What is atrial fibrillation ablation?
Wilber Su, MD, is a cardiologist and cardiac electrophysiologist. He is on staff at Banner – University Medical Center Phoenix.
Question: What is atrial fibrillation ablation?
Answer: Atrial fibrillation ablation is a procedure performed by highly-trained cardiac electrophysiologists using various energy sources to destroy abnormal heart tissue that initiates or sustains the abnormal rhythm. Safer technology such as the cryoablation has emerged and is now becoming the standard of care in many centers.
Catheter ablation for the potential cure of atrial fibrillation has come a long way since a decade ago. It is now considered a standard of care in several national and international guidelines for care, including the Heart Rhythm Society (HRS), European Heart Rhythm Association (EHRA), and European Cardiac Arrhythmia Society (ECAS), who have consensus statement regarding catheter and surgical ablation for atrial fibrillation appropriate for standard of clinical practice in 2007.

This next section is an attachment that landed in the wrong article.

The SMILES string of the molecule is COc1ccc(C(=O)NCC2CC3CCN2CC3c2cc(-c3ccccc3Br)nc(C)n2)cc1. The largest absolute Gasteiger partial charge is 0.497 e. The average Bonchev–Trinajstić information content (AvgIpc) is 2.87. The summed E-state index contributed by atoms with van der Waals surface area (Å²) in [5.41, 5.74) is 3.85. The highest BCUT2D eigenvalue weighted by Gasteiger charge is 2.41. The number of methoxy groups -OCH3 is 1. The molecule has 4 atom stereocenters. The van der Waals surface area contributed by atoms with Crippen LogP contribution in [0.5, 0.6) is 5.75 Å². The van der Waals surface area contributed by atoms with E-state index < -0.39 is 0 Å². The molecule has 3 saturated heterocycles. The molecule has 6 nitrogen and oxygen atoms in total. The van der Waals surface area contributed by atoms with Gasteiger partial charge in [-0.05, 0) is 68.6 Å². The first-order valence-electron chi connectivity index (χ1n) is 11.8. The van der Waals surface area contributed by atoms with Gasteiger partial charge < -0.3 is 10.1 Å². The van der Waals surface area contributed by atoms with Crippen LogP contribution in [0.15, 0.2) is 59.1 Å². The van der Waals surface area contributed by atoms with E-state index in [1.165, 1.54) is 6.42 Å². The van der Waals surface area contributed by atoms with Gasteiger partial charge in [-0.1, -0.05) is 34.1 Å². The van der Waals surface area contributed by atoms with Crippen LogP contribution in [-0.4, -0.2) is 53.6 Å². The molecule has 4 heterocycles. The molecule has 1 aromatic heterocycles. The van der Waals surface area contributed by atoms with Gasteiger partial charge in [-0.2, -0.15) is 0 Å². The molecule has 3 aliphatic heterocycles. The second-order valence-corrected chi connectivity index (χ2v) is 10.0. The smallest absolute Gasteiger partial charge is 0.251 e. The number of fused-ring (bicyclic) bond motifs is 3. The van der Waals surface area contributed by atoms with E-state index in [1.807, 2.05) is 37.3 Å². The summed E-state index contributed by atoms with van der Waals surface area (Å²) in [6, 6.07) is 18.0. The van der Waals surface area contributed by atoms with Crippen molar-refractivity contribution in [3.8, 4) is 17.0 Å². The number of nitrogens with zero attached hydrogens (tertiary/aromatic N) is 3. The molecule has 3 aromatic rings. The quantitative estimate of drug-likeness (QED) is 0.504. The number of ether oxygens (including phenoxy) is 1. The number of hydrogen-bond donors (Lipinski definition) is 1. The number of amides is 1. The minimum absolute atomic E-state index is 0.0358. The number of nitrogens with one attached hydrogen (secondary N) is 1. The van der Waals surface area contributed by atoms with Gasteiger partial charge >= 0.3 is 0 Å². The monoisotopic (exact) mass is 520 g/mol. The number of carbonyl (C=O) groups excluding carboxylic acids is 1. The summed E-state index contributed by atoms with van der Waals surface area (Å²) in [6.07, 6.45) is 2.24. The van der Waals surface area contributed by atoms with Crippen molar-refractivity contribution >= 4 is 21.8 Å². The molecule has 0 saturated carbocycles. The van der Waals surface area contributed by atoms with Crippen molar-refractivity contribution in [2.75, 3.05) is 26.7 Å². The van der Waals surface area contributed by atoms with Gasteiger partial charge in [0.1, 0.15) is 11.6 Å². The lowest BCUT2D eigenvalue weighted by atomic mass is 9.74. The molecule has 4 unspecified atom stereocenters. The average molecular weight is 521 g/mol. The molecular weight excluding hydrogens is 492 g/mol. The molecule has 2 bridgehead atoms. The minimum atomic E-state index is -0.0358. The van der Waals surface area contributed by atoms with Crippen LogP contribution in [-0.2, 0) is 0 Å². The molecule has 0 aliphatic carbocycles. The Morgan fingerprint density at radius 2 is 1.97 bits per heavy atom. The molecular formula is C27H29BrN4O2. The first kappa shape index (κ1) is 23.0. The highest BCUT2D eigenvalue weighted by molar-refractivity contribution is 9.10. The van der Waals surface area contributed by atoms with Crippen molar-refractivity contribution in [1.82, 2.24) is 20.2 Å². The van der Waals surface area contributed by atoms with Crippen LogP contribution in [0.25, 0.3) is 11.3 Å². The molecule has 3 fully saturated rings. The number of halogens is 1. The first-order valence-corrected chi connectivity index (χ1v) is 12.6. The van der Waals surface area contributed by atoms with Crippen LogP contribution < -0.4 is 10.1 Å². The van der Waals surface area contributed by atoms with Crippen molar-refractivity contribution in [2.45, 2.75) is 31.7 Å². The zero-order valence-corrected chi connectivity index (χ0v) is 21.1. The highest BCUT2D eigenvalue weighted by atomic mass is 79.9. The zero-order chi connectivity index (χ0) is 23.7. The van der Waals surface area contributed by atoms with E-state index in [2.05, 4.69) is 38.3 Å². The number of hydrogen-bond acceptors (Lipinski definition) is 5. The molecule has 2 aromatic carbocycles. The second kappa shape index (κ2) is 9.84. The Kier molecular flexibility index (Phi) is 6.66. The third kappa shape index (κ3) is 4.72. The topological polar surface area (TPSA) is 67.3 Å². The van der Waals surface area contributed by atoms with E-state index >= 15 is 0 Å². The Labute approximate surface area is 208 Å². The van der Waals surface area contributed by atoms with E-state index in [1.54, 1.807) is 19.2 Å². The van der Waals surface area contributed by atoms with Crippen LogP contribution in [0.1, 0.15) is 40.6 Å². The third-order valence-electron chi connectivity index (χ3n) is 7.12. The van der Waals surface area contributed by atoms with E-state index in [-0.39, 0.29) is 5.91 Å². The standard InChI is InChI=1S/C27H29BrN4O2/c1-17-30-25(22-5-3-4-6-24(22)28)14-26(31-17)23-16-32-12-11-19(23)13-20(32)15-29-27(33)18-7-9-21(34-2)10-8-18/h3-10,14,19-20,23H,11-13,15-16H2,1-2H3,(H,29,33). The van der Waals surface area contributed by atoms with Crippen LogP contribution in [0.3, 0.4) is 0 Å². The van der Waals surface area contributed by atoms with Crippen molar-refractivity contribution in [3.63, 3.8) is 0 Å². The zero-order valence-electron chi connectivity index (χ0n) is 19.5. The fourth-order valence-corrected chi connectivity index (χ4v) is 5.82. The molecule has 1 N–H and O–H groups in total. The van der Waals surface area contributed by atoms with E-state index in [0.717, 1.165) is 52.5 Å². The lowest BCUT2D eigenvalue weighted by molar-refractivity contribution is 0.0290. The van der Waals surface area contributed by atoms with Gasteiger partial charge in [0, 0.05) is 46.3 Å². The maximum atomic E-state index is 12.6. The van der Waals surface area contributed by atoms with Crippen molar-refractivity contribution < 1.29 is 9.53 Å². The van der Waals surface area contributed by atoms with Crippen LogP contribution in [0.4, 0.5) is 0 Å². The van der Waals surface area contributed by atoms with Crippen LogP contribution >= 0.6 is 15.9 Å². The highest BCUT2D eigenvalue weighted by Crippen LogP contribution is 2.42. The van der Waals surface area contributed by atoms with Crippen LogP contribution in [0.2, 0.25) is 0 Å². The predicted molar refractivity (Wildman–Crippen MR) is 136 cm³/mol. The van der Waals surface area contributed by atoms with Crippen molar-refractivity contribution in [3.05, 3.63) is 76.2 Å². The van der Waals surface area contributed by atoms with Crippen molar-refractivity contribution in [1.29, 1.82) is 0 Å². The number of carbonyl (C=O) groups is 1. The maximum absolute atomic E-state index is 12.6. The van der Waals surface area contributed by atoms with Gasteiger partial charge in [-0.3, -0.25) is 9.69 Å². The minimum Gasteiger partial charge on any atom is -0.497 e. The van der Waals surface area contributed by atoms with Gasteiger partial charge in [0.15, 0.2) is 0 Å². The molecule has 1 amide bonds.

Question: Is atrial fibrillation ablation right for me?
Answer: Atrial fibrillation ablation is typically not the first line of therapy. The patient should be symptomatic and intolerant to initial medical therapy. If there is cardiomyopathy related to Afib, there may be more benefit derived from ablative therapy.
Most non-randomized trials demonstrated a 60 percent or greater single procedural success rate in patients with paroxysmal AF. The single procedural success decreases down to 30 percent or less in those with persistent atrial fibrillation.
There are several strategies for catheter ablation of atrial fibrillation, but the common result is the elimination of pulmonary vein triggering potentials, and therefore blocking the important electrical signals from the pulmonary veins.
There are certainly risks associated with any ablation procedure, and current emphasis on the procedures are focused on the avoidance of complications—pulmonary vein stenosis, atrial esophageal fistula, and stroke. These complications have been minimized by the awareness of different ablation techniques, and by the ability to utilize different energy sources.
A commonly used energy source is radio frequency ablation (RFA), but some procedures have been associated with devastating complications such as pulmonary stenosis, atrial-esophageal fistula, and stroke.
Novel energy sources are increasing in popularity including cryoablation which freezes the abnormal heart tissue instead of heating it. This has proven to be safer in many regards.